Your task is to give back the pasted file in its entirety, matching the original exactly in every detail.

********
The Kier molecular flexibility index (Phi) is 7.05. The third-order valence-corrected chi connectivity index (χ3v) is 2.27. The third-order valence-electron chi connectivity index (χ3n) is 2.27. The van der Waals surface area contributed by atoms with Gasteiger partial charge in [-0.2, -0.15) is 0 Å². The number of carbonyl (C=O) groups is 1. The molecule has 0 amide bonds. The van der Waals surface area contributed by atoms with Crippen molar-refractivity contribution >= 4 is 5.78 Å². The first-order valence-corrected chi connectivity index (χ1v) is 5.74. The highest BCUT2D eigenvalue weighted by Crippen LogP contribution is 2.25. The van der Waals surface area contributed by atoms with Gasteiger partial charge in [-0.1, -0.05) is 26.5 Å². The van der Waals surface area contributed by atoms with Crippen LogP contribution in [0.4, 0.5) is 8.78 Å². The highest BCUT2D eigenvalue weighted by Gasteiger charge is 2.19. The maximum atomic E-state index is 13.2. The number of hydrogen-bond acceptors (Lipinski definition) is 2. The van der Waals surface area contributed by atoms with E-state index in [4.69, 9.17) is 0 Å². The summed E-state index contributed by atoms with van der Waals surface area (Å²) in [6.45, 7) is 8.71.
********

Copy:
The Kier molecular flexibility index (Phi) is 7.05. The third-order valence-corrected chi connectivity index (χ3v) is 2.27. The third-order valence-electron chi connectivity index (χ3n) is 2.27. The van der Waals surface area contributed by atoms with Gasteiger partial charge in [-0.2, -0.15) is 0 Å². The number of carbonyl (C=O) groups is 1. The molecule has 0 amide bonds. The van der Waals surface area contributed by atoms with Crippen molar-refractivity contribution >= 4 is 5.78 Å². The first-order valence-corrected chi connectivity index (χ1v) is 5.74. The highest BCUT2D eigenvalue weighted by Crippen LogP contribution is 2.25. The van der Waals surface area contributed by atoms with Gasteiger partial charge in [-0.1, -0.05) is 26.5 Å². The van der Waals surface area contributed by atoms with Crippen LogP contribution in [0.4, 0.5) is 8.78 Å². The highest BCUT2D eigenvalue weighted by Gasteiger charge is 2.19. The maximum atomic E-state index is 13.2. The number of hydrogen-bond acceptors (Lipinski definition) is 2. The van der Waals surface area contributed by atoms with E-state index in [4.69, 9.17) is 0 Å². The summed E-state index contributed by atoms with van der Waals surface area (Å²) in [6.45, 7) is 8.71.